He was wounded at Monte Casino. And in spite of his injuries, he still kept fighting, all the while bleeding through the bandages that held his forehead intact.

During the Battle of the Bulge in the Netherlands, he was given Special Accommodation for single handedly taking out a Nazi pill-box with nothing more than his Bren-Gun and a hand-grenade, saving the lives of countless fellow soldiers.

During a lone patrol, which he did often, my dad came face to face with more than a dozen Nazi soldiers who he captured and brought back to base.

For all his heroism in addition to all of his other medals, my dad was awarded the Bronze Lion from Her Majesty Queen Wilhelmina of the Netherlands.

Not that many years ago, a Canadian War Historian told me after looking up my dad’s records, that had my father held rank and was not Jewish, he would have been nominated for the British Empire’s highest award, the Victoria Cross.

When my dad came home after VE-Day, he and my mom met, married, and began a family. Without getting too personal, I will tell you this:

The war had left him with plenty of physical and mental scars, which he and my mom had to deal with together, since in those days, when your service was done. It was done.

And no matter how hard he tried (and he really did), he always struggled to make a living.

But, even though things were tough in our home because of the lack of money, my two sisters and I NEVER felt deprived. There was always food on the table. We always had a roof over our heads. And even though we lived in some tough neighborhoods, we were never fearful, since we knew that Superman was our dad.

When my older sister (by 14 months) was in grade three, she actually taught my dad how to read and write as she did her homework. And by the time I was 10 years old (1960), my dad found his calling in sales, making life a whole lot easier for everyone.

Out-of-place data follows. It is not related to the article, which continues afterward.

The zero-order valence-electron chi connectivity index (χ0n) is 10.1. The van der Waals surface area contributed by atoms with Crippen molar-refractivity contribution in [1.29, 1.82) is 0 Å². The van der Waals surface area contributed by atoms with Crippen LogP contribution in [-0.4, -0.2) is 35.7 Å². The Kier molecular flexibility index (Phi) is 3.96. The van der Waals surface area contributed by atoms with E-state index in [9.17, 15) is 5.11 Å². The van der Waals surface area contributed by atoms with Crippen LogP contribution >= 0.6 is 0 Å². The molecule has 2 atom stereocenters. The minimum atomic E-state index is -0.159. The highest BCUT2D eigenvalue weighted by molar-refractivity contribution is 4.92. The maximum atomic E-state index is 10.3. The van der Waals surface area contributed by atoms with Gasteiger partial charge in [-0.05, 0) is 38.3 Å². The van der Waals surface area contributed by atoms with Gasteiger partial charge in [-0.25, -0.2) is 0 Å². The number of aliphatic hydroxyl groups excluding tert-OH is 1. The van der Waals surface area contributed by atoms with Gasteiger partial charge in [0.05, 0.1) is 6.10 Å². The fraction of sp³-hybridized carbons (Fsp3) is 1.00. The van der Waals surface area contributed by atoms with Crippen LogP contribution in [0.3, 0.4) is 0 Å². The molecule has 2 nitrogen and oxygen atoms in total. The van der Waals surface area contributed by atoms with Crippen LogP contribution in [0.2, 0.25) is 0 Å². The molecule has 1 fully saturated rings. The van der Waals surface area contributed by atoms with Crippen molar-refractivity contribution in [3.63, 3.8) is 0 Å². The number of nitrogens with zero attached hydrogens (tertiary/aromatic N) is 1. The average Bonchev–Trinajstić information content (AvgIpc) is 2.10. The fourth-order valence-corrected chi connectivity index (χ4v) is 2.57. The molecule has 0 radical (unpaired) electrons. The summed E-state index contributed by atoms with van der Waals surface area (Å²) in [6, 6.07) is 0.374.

In spite of everything that was stacked against my dad, he and my mom raised three good kids, and shared more than 40 years together before she passed away seven years before him.

At my dad’s funeral (standing room crowd in a very large chapel), I had the Rabbi read an excerpt from a Military History Book about just one of his WWII exploits. Amongst the printed words were:


Nothing else says it better about who my dad was as a Canadian, a soldier, a dad and a husband, and why he was part of the GREATEST Generation, and why I stood at his grave this morning shedding tears for that type of a guy they just don’t make any more.

I always have this strange thought and concern whenever I stand before the grave of my two parents: I hope that they’re proud of me, but especially him.

Thank you to all the people who have recently contributed to It means a lot to me to know that there are people who sufficiently appreciate what I write and what I say, who show it with their financial support.

Also – I get letters and emails from people who feel bad because they are not in a position to help-out financially. DON’T FEEL BAD. These are tough times for a lot of people, making it difficult to do anything more than to just get by. But you can contribute to this Web Site in a big way just by spreading the word.

When I think of my dad and mom, which is always, and all that they had to do just to get by and raise a family, I know how good we actually have it in comparison, and that there can be a good future for all of us, only if we are prepared to fight for it.

Never give up. Never surrender. And don’t take prisoners.

Best Regards . . . Howard Galganov